PUTRAJAYA: A former prime minister and an ex-defence minister were clearly involved in the land swap deal for the development of the Muara Tuang and Penrissen camps in Sarawak, an audit on the Defence Ministry (Mindef) has found.
The Governance, Procurement and Finance Investigating Committee (GPFIC), which conducted the audit, said the involvement by the administrators posed a risk to the government, whereby comprehensive due diligence could not be carried out before submitting a proposal to the Cabinet for approval.
“In fact, the company that the minister proposed without any strong reasons could also be seen as involvement.
“This should be avoided to ensure governance and transparency in the appointment of contractors,” said the report.
The report did not name the former prime minister and the ex-defence minister.
The GPFIC had conducted an audit on Mindef and had found 16 questionable land swap deals, which also included these two projects in Sarawak.
On June 6, 2011, a company proposed to the defence minister a project for Penrissen camp via a land swap scheme.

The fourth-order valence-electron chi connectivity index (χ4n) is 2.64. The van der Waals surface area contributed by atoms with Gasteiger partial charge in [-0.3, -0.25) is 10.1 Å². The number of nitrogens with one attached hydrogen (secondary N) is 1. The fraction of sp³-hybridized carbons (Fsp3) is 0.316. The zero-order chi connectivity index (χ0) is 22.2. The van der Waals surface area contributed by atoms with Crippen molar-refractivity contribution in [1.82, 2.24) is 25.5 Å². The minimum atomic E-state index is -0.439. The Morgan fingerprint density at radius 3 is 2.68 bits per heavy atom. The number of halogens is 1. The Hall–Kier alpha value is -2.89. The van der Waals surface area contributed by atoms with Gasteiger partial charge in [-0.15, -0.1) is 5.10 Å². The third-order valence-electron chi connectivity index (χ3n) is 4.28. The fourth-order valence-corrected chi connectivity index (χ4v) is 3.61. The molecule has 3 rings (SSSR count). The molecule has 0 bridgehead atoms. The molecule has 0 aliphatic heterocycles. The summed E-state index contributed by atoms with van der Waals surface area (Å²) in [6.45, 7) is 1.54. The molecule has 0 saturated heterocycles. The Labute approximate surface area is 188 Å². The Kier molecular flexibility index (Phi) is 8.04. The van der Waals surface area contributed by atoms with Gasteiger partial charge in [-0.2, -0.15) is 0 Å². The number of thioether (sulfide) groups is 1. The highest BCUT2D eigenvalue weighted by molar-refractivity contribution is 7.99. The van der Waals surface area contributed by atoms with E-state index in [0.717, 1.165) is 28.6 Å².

The minister had minuted the proposal stating “YAB Perdana Menteri, mohon dapat beri pertimbangan untuk land swap dan dibayar dalam in kind kepada Tentera Darat untuk kemudahan rumah kelamin” (Prime Minister, request for consideration for land swap and payment in kind for the Army for the family quarters facility).
On July 8, 2011, the prime minister had minuted a letter to the director-general of the public-private partnership unit (UKAS) stating “...sila proses cadangan ini dengan segera” (...please process this proposal immediately).
In return for developing the Muara Tuang and Penrissen camps, the company would be given close to 30 acres (12.14ha) of land around Kuching belonging to Mindef.
The company also agreed to allocate 20% of its profit from commercial development to build army personnel family quarters.
The committee viewed the project as an unsolicited proposal that came from the private sector and noted that the project scope contained in the agreement was not the same as what was presented and approved in principle by the Cabinet on Aug 21, 2013.
It also questioned the credibility of the company, which according to a Cabinet memorandum, had a capital of RM1.5mil, which was only 2.56% of the total development cost of the project of RM56mil.
The committee concluded that this project showed weaknesses in governance, planning and procurement.
As such, the main objective of the project, which was to increase the preparedness of the armed forces, was not achieved.
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